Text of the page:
Ash Maurya, one of Silicon Valley’s most recognised thought leaders in the global start-up space and the widely influential author of start-up bible Running Lean, has teamed up with Sydney accelerator Slingshot to offer his Bootstart program locally.
Slingshot is the first accelerator outside of the US to be the official partner of Bootstart, an eight-week online program conducted by Maurya and is open to anyone who wants to start a new business or launch a new product, with the inaugural intake in mid-June.
It will include live webinars, mentor meetings and access to Maurya whose five star-rated book, Running Lean, has received lots of praise and validation from the business and start-up community. Many believe it’s a must-read for anyone seeking to create successful companies.
Why are Ash Maurya and Slingshot teaming up?
“Having met Slingshot earlier this year on my last trip to Australia I was hugely encouraged that they shared the same philosophy as I do regarding developing start-ups,” Maurya said. “We both recognise that the foundation of great businesses is the business model not the idea”
Slingshot will also use the Bootstart content in the first four weeks of its accelerator program to ensure that participants in its accelerator have robust business models that are scalable. Maurya says he’s looking forward to seeing what effect this will have on the outcome of the next Slingshot intake.
The remainder of the program will involve leveraging Slingshot’s resources to refine business models, marketing strategies and customer acquisition before pitching to secure additional capital for growth.
“We are looking to deliver the best accelerator program in Australia and the content from Ash Maurya allows us to offer our participants something that is globally recognisable but more importantly a proven curriculum that has been rigorously tested,” Slingshot co-founder Craig Lambert said.
“It is clear that Ash’s status and knowledge in the global start-up space has been distilled into the Bootstart program. We want to help Ash deliver that knowledge for the benefit of our start-ups and corporate clients,” he added.
The emphasis on the program is on creating better entrepreneurs through coaching and external accountability versus forcing their ideas through.
The philosophy is a synthesis of several methodologies including Running Lean, Lean Startup, Bootstrapping, Jobs-to-be-done, and Systems Thinking.
What does Ash Maurya think about Aussie start-ups?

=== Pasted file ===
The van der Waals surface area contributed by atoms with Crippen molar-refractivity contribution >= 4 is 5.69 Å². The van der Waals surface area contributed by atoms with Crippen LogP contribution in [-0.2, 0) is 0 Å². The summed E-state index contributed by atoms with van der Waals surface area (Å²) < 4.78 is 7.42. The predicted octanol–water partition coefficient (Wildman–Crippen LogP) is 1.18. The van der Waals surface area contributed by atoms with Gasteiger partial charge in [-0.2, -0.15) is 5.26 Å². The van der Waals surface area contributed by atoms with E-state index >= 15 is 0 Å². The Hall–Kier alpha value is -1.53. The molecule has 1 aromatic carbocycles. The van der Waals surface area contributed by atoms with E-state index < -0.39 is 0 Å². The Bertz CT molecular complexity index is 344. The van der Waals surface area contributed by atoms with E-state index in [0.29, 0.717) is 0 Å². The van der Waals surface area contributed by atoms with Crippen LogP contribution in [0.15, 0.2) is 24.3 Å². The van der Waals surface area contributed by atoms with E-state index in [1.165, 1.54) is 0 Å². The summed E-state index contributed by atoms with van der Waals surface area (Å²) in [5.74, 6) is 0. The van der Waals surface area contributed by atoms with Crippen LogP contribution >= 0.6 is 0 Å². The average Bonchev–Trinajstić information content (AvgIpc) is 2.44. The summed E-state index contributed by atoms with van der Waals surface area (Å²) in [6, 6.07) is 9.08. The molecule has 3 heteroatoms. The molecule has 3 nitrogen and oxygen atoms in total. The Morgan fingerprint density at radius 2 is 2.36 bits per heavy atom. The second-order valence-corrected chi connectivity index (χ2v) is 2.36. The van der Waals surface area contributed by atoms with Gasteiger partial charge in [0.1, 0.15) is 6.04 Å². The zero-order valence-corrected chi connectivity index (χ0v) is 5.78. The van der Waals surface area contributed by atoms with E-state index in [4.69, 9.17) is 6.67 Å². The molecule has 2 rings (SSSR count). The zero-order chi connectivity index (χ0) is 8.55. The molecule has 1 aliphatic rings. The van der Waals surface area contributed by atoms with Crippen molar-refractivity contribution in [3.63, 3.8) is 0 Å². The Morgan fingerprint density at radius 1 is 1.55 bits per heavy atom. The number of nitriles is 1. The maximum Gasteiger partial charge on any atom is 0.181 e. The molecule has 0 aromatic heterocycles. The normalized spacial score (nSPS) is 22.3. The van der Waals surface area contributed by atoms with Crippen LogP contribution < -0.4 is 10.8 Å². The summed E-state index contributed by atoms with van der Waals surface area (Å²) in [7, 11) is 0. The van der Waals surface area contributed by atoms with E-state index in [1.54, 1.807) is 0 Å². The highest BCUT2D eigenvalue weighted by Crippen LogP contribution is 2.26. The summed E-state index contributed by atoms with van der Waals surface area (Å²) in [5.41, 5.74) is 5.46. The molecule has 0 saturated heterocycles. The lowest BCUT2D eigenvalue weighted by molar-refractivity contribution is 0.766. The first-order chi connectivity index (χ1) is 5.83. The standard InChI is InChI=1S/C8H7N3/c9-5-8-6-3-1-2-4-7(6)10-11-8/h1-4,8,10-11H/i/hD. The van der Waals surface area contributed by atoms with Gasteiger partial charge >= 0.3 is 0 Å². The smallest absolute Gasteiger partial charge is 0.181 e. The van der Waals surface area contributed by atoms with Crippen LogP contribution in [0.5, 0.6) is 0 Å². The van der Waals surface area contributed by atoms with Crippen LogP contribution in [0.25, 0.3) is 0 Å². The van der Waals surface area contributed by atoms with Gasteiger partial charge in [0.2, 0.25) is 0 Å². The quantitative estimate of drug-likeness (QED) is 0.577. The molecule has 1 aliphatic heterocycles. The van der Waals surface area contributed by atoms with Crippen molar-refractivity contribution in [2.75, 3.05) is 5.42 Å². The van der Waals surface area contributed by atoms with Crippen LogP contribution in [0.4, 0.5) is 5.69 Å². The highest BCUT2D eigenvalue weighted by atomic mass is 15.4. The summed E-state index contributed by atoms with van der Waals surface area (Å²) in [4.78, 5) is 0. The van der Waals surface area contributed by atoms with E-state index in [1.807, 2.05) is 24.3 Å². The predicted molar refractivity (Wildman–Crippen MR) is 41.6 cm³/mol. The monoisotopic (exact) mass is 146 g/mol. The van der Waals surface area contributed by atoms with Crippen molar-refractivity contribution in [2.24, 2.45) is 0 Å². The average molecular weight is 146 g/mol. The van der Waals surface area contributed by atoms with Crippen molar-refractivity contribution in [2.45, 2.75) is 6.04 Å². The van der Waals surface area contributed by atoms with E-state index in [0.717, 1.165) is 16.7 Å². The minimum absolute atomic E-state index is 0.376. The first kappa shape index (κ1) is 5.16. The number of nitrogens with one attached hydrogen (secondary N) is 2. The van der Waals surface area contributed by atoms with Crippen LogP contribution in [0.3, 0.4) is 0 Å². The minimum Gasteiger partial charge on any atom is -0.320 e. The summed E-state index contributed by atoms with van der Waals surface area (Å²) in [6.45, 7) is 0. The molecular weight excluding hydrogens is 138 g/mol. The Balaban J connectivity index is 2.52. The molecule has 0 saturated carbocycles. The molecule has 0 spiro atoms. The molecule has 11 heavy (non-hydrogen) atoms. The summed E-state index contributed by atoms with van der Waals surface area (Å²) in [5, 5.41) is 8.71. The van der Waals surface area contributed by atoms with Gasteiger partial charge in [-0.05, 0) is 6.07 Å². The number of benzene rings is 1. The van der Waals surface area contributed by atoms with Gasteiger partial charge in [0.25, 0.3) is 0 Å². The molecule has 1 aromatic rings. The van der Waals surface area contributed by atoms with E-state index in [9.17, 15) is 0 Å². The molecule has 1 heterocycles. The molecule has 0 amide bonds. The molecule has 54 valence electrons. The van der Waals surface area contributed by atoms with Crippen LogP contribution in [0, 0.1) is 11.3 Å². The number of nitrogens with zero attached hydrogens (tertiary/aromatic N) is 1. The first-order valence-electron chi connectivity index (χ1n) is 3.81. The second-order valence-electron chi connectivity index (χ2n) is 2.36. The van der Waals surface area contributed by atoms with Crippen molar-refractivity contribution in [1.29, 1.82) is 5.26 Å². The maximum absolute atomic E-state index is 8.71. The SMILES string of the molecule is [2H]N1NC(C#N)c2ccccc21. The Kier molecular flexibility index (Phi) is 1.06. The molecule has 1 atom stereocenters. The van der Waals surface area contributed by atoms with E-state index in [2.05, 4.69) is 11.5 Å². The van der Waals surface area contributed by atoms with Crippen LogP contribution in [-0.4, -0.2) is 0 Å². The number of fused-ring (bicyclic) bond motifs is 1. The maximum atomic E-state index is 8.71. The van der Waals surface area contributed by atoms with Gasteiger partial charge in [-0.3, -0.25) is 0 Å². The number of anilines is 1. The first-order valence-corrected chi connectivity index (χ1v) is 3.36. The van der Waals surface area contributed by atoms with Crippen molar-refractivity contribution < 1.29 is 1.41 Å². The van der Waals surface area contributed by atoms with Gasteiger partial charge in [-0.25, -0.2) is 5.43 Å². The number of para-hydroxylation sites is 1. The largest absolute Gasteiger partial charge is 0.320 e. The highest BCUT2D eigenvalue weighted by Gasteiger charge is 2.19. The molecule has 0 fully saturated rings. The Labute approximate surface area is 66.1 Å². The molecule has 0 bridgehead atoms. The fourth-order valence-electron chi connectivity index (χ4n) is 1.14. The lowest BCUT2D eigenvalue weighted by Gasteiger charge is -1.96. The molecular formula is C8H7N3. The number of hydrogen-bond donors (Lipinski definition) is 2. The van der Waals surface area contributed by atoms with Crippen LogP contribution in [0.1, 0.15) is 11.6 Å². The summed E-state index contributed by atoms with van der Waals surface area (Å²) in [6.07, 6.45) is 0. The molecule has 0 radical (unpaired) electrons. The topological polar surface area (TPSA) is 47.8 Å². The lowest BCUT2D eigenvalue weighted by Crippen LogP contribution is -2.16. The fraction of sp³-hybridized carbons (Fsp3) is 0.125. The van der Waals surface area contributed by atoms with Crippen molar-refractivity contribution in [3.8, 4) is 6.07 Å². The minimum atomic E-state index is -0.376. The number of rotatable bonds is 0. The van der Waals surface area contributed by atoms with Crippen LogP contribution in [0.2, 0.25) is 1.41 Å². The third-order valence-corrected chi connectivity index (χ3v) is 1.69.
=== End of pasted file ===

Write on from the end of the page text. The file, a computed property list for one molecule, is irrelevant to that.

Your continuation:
What do you think about how the Australian start-up space compares to Silicon Valley, we asked. It turns out Maurya actually believes one can’t really compare the Aussie startup space with Silicon Valley. Below are the thoughts he had to share with Anthill.
“There’s a lot to learn from Silicon Valley’s success but every city’s identity is different.
“Too many cities (including Austin where I live) have attempted to mimic Silicon Valley in the past and failed. They usually try to mimic the obvious investment ecosystem, universities, and talent that Silicon Valley has but that’s not enough.
“Silicon Valley’s secret sauce is that they have overcome the taboo of failure.
“Start-up teams there work a lot like professional sports teams. They are all going for the championship and if they don’t get the cup, they pick themselves up, sometimes switch teams, and try again.
“The game of basketball used to be a US dominated sport. It no longer is the case. We need to do the same for the game of entrepreneurship.
“For new ecosystems and especially a first time entrepreneur, this is more easily said than done. But methodologies like lean, help to replace big wipe out type of failures with much smaller iterations which I won’t even characterize as failures but incremental learning.
“I’ve traveled the world, and have found the necessary ingredients for great startups everywhere including Australia. What’s missing is the mind shift for building great long term entrepreneurs versus brute forcing short term ideas.
“Rather than trying to mimic Silicon Valley, every city should uniquely differentiate themselves based on their identity and culture and use techniques we now know to accelerate the search for good local and global business models.”